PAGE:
Hyve Touch Synth Blows Past Kickstarter Goals, Goes Open Source

The Kickstarter project to fund production of the Hyve Touch Synthesizer has blown past its goals, raising close to three times its goal, with three weeks left. 

Developer Skot Wiedmann has added a stretch goal for the project, a Neoprene case for the Hyve Premium. Additional stretch goals are planned. 

In addition, Wiedmann has announced that he is open-sourcing the design:

In celebration of an awesome week with 266 amazing people who hit 267%, Hyve Synth is going Open Source. Thank you for believing in this project and giving me the opportunity to share it with you. Let’s take a look at a preliminary schematic!

Documentation is available via the project site.

Pricing and Availability

The Hyve is available to project backers, starting at US $79 for an advanced DIY version (requires surface mount soldering), $149 for a barebones version or $299 for ready-to-play version.

11 thoughts on “Hyve Touch Synth Blows Past Kickstarter Goals, Goes Open Source

  1. The trigger / counter combo in the schematics is no suprise. I wonder how touch switches on the PCB are made – without PCB design it not so open :/ But anyway, it is a great and fun synth idea.

  2. I sincerely hope that one of Skot’s ‘stretch goals’ is to bring down the ridiculous price of those PCB’s. And agree with Jack, it’s hardly ‘open source’ if there is no access to PCB design. The price for a Hyve makes the new iPad look like a bargain, especially when there are so many hyve ’emulators’ that’ll do so much more including offering MIDI.

    1. He open sourced the circuit design, so if there’s anyone that wants to sell their own version for less, they can.

      People aren’t exactly lining up to work for free, though. You got to warehouse them, like Behringer does at their factory.

  3. I love this project, but how the $49 price for the pcb and the components in the workshop became $79 for just a single pcb is perplexing. I can’t possibly pay $149 for the assembled one, so building it without any knowledge of surface mount soldering is my only choice.

  4. It’s all about the PCB. The PCB actually IS the whole thing. The schematic is sooooo simple, it’s just a bunch of triggers. It’s the layout of the PCB that really makes it work. But still, $79 for a PCB is ridiculous. And it’s definitely not open source if you don’t give out the PCB layout but only the schematic on this thing. You can’t really make it yourself without that major design element. But if they did that they wouldn’t make any money off the DIYers (although they probably wouldn’t anyway). For DIYers, you could actually just make your own PCB to hold the chips and supporting circuitry using through hole instead of SMT, and just connect the “keyboard PCB” via connectors or such.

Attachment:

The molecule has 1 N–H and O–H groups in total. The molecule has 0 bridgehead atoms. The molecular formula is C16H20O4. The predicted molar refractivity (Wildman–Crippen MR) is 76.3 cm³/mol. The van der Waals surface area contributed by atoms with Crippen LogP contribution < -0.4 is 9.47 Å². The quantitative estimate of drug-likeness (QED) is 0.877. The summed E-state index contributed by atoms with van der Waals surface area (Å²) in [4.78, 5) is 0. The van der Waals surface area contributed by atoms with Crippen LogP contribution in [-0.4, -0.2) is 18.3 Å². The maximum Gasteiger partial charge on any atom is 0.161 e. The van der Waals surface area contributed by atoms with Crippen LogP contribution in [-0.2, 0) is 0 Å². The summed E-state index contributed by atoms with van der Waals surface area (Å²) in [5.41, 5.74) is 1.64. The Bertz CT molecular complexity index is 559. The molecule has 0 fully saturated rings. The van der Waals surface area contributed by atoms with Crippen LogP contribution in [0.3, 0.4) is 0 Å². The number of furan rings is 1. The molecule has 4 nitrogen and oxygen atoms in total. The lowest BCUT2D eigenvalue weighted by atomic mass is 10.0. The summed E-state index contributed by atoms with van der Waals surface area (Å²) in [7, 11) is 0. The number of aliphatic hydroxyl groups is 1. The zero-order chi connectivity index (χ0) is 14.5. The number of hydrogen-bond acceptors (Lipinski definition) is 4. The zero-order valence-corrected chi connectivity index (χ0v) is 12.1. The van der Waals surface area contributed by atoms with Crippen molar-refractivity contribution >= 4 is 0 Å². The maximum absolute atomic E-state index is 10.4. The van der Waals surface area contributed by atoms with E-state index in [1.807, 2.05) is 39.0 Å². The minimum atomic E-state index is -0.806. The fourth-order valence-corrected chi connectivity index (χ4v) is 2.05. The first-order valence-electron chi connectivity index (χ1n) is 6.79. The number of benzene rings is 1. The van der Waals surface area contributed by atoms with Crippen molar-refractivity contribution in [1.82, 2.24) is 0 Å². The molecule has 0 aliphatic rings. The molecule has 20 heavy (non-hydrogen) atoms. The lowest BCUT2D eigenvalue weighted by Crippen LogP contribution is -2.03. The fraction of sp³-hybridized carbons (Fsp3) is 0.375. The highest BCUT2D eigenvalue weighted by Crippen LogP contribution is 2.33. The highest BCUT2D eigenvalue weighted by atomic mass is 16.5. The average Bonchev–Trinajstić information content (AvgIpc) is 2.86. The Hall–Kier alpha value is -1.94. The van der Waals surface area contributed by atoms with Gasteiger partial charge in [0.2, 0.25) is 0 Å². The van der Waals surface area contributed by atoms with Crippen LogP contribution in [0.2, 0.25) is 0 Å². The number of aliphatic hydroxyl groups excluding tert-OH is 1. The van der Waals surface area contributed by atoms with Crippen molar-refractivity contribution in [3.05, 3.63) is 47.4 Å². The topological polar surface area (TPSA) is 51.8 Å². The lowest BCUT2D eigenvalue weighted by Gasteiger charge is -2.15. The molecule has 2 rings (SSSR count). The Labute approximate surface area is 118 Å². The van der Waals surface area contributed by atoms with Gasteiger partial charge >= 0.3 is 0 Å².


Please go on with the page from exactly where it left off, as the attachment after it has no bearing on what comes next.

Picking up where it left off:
5. You guys are nuts, thats a large and expensive pcb, could easily cost 40 or 50 bucks to have manufactured, maybe not if he making thousands but certainly if hes only making hundreds. Let him make some money so he can work on the next thing, this looks great and there is nothing else like it out there. Panning pernote based on position? So cool.

    1. Yeah, that is very true. Also he says he is making them in the US, and that costs a bit more. There’s not much routing on the top possible since it’s all performance surface so the prototype was likely a 4 layer board. For production to pass FCC requirements it might need to be a 6 layer board. On the other hand since the entire instrument is analog and uses only audio frequencies he actually might not need certification. (Those who might say the counter makes it digital fail to realize their role in the circuit, it’s being used as divide down circuit and is being directly applied to the analog oscillator outputs.)

      The PCB also has a highly custom color scheme which most fabs won’t do, so he went to a high end place that could accommodate this.

      Also want to note that the instrument is somewhat microtonal, from the schematic one can see you can tune the individual 12 notes each to any pitch you like by ear. You’re limited to tuning 12 notes, perfect octave repeating is hard wired into the design. Still a cool minimalist design though.

  6. I don’t get the hype. A $50 Android phone can do more than that including more than just one annoying fart sound patch, effects, alternative faces/layouts, network MIDI, recording, …

    It’s like a shit 2011 piano app hardcoded onto a plate.

    1. Show me a $50 Android phone that doesn’t have horrible latency issues, for touch recognition and translating digital to analog, and then you won’t sound like you’re just talking out your rear.

      iOS devices offer sub 10ms latency, while cheap Android devices can be 400ms plus, which makes them useless for performance-oriented music apps.

      Real world latency facts are easy to find:


      1. Well I use iOS but I’ve used some really nice China phones in the past and I doubt that today’s $50 phones have half a second of delay, that would mean you couldn’t even have a proper phone call; I think it’s you who makes stuff up.

        Anyway, that wasn’t even my argument, make it $100 and you get more than this little pocket game.

        Also, I couldn’t care less about it being “analoge” if you need to carry 3 effect pedals just to make it sound somewhat enjoyable. If analoge sounds like shit, I don’t need analoge lol. The touch recognition didn’t impress me too much either because nothing showed in the demos remotely sounded like something I would want to play – I can see how some people would enjoy sliding around on a key, but that’s why there are MIDI controllers and apps who do just that

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